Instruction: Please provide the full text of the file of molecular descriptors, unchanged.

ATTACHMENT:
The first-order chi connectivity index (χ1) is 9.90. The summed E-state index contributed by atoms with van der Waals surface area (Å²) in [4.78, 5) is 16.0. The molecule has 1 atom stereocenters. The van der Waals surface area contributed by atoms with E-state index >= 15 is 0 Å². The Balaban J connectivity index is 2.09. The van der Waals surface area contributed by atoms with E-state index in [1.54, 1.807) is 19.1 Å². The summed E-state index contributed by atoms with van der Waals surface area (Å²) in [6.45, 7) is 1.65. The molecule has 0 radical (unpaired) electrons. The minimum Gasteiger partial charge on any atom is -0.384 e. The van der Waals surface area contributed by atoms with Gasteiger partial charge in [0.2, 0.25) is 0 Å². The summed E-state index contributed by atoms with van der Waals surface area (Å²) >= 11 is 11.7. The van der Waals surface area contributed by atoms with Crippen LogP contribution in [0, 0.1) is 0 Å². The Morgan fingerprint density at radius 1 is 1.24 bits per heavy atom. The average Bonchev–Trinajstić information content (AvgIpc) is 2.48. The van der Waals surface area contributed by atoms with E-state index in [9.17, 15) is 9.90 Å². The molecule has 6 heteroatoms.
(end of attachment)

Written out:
The first-order chi connectivity index (χ1) is 9.90. The summed E-state index contributed by atoms with van der Waals surface area (Å²) in [4.78, 5) is 16.0. The molecule has 1 atom stereocenters. The van der Waals surface area contributed by atoms with E-state index >= 15 is 0 Å². The Balaban J connectivity index is 2.09. The van der Waals surface area contributed by atoms with E-state index in [1.54, 1.807) is 19.1 Å². The summed E-state index contributed by atoms with van der Waals surface area (Å²) in [6.45, 7) is 1.65. The molecule has 0 radical (unpaired) electrons. The minimum Gasteiger partial charge on any atom is -0.384 e. The van der Waals surface area contributed by atoms with Gasteiger partial charge in [0.2, 0.25) is 0 Å². The summed E-state index contributed by atoms with van der Waals surface area (Å²) >= 11 is 11.7. The van der Waals surface area contributed by atoms with Crippen LogP contribution in [0, 0.1) is 0 Å². The Morgan fingerprint density at radius 1 is 1.24 bits per heavy atom. The average Bonchev–Trinajstić information content (AvgIpc) is 2.48. The van der Waals surface area contributed by atoms with E-state index in [9.17, 15) is 9.90 Å². The molecule has 6 heteroatoms.